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Monday, December 6, 2010

Crooked Cop Crackdown Continues

Crooked cop crackdown continues
The New York Post by Thomas Tracy - December 6, 2010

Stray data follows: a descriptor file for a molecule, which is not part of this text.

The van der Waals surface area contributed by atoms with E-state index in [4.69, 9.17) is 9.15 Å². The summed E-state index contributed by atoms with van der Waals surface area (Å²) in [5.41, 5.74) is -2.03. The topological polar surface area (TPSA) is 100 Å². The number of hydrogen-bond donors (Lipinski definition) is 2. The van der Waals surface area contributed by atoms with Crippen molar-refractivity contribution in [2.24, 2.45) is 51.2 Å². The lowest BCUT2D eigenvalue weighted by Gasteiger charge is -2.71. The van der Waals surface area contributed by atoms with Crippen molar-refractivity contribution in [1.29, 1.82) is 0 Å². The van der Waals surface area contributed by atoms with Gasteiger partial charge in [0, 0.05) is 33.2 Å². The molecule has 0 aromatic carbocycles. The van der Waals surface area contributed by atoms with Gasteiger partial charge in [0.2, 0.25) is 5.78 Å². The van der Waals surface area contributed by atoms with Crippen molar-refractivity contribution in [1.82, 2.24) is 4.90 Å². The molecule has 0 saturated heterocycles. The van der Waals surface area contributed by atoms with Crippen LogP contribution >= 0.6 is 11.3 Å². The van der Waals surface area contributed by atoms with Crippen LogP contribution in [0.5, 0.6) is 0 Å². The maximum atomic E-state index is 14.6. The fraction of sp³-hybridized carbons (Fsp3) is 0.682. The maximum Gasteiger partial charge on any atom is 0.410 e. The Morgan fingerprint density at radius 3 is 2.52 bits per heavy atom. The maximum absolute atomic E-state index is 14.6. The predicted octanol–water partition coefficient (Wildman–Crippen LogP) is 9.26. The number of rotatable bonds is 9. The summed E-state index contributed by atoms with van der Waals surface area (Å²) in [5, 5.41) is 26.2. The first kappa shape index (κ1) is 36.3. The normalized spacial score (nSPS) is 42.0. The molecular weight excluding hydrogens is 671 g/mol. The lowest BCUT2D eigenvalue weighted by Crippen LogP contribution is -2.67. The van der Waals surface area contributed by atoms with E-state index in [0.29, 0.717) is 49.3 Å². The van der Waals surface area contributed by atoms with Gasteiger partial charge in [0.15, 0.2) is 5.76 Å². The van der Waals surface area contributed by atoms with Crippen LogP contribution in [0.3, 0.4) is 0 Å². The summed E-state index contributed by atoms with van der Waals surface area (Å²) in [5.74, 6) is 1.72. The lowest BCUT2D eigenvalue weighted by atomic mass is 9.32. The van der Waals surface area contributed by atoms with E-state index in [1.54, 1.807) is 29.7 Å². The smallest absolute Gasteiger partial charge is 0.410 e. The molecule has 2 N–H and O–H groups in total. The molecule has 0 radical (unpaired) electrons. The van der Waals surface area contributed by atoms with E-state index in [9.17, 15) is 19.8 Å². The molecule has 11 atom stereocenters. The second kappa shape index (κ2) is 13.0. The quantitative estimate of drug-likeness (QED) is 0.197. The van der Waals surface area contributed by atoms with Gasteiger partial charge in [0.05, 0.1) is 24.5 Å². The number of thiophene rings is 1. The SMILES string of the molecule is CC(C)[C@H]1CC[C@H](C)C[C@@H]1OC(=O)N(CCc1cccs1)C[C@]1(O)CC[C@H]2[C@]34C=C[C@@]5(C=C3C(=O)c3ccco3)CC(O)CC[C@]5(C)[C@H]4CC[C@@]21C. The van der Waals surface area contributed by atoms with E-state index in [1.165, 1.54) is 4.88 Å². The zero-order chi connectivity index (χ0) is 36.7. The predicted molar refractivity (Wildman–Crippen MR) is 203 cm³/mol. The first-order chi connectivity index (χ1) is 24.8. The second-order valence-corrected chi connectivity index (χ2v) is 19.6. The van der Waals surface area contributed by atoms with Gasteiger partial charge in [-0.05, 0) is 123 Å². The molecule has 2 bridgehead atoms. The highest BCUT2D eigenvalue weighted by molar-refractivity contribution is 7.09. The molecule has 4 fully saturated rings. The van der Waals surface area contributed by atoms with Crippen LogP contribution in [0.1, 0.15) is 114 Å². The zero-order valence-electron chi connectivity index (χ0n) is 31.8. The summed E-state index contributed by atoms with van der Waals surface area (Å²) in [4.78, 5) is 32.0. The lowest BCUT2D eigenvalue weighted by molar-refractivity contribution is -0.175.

An investigation into the illegal antics of a renegade Brooklyn South narcotics team known for falsifying arrests and pocketing drugs is still bearing fruit — two years after the group’s misdeeds were uncovered. Prosecutors in both Brooklyn and Queens indicted Det. Adolph Osback, 38, with framing seven people for drug buys that never happened. Osback was part of the Brooklyn South Narcotics team put under the microscope in 2008 when it was learned that Det. Sean Johnstone and Police Officer Julio Alvarez had “cooked the books” on drug seizures. Their actions caused an internal NYPD shake up that sent the team of badge sporting cowboys to the four winds. Osback was transferred to a Queens narcotics unit as a result. Osback’s also accused of training two narcotics cops charged with bulking up their arrest numbers through an illegal practice known as “flaking.” Investigators claim Osback committed the same crime: the separate indictments allege that instead of conducting routine buy and busts, Osback would drop his “buy money” on the floor in drug-prone locations. When an unsuspecting person would scoop up the money, Osback would arrest him for completing a drug buy, even though no narcotics were exchanged. It’s believed Osback entrapped seven people in both Brooklyn and Queens this way, prosecutors said. Osback pled not guilty to the charges during his arraignment last week. He’s currently out on bail. The NYPD suspended Osback without pay in mid-November. His attorney, Damien M. Brown, said Osback would be vindicated. “He is absolutely innocent,” Brown said. Osback wasn’t the only alleged member of the notorious drug cop crew to appear before a judge last week. Johnstone and Alvarez were also in Brooklyn Supreme Court as the trial stemming from the 2008 scandal began. Both Johnstone and Alvarez are charged with falsifying business records and taking drugs seized in a Coney Island raid. According to the complaint, the duo executed a search warrant on an alleged drug dealer’s home on Sept. 13, 2008, finding over two dozen bags of cocaine. Later that day, Det. Johnstone was heard bragging that he and Alvarez had recovered 28 bags of cocaine, but only received a voucher for 17 of them. Johnstone wanted to use the rest of the cocaine to pay off informers, investigators alleged. His would-be confession was completely accidental: he didn’t know that a wire he was wearing was still recording when he told another officer what he had done. Since their arrest two years ago, Johnstone and Alvarez’s actions have led to the dismissal of 270 criminal cases handled by their narcotics team and to civil suit payouts of more $150,000 to drug suspects who claimed they were wrongly arrested. Johnstone and Alverez’s criminal trial continues this week.

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